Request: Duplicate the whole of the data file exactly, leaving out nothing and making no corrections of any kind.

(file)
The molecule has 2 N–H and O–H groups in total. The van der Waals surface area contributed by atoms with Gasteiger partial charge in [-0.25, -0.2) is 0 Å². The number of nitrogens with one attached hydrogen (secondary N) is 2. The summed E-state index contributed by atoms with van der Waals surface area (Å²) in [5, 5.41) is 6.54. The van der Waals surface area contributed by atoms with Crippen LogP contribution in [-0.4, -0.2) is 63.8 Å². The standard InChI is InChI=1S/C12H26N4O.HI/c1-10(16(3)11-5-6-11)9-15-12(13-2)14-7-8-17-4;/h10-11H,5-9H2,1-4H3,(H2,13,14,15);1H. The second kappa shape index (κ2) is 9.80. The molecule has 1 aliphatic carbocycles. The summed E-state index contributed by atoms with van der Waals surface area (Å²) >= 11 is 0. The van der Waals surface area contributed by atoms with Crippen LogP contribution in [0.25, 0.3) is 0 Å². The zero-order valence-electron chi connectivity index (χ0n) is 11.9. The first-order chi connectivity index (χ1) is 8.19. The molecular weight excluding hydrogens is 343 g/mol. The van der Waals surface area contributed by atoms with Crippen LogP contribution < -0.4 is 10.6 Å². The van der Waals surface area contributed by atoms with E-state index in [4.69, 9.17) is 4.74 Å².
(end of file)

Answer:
The molecule has 2 N–H and O–H groups in total. The van der Waals surface area contributed by atoms with Gasteiger partial charge in [-0.25, -0.2) is 0 Å². The number of nitrogens with one attached hydrogen (secondary N) is 2. The summed E-state index contributed by atoms with van der Waals surface area (Å²) in [5, 5.41) is 6.54. The van der Waals surface area contributed by atoms with Crippen LogP contribution in [-0.4, -0.2) is 63.8 Å². The standard InChI is InChI=1S/C12H26N4O.HI/c1-10(16(3)11-5-6-11)9-15-12(13-2)14-7-8-17-4;/h10-11H,5-9H2,1-4H3,(H2,13,14,15);1H. The second kappa shape index (κ2) is 9.80. The molecule has 1 aliphatic carbocycles. The summed E-state index contributed by atoms with van der Waals surface area (Å²) >= 11 is 0. The van der Waals surface area contributed by atoms with Crippen LogP contribution in [0.25, 0.3) is 0 Å². The zero-order valence-electron chi connectivity index (χ0n) is 11.9. The first-order chi connectivity index (χ1) is 8.19. The molecular weight excluding hydrogens is 343 g/mol. The van der Waals surface area contributed by atoms with Crippen LogP contribution < -0.4 is 10.6 Å². The van der Waals surface area contributed by atoms with E-state index in [4.69, 9.17) is 4.74 Å².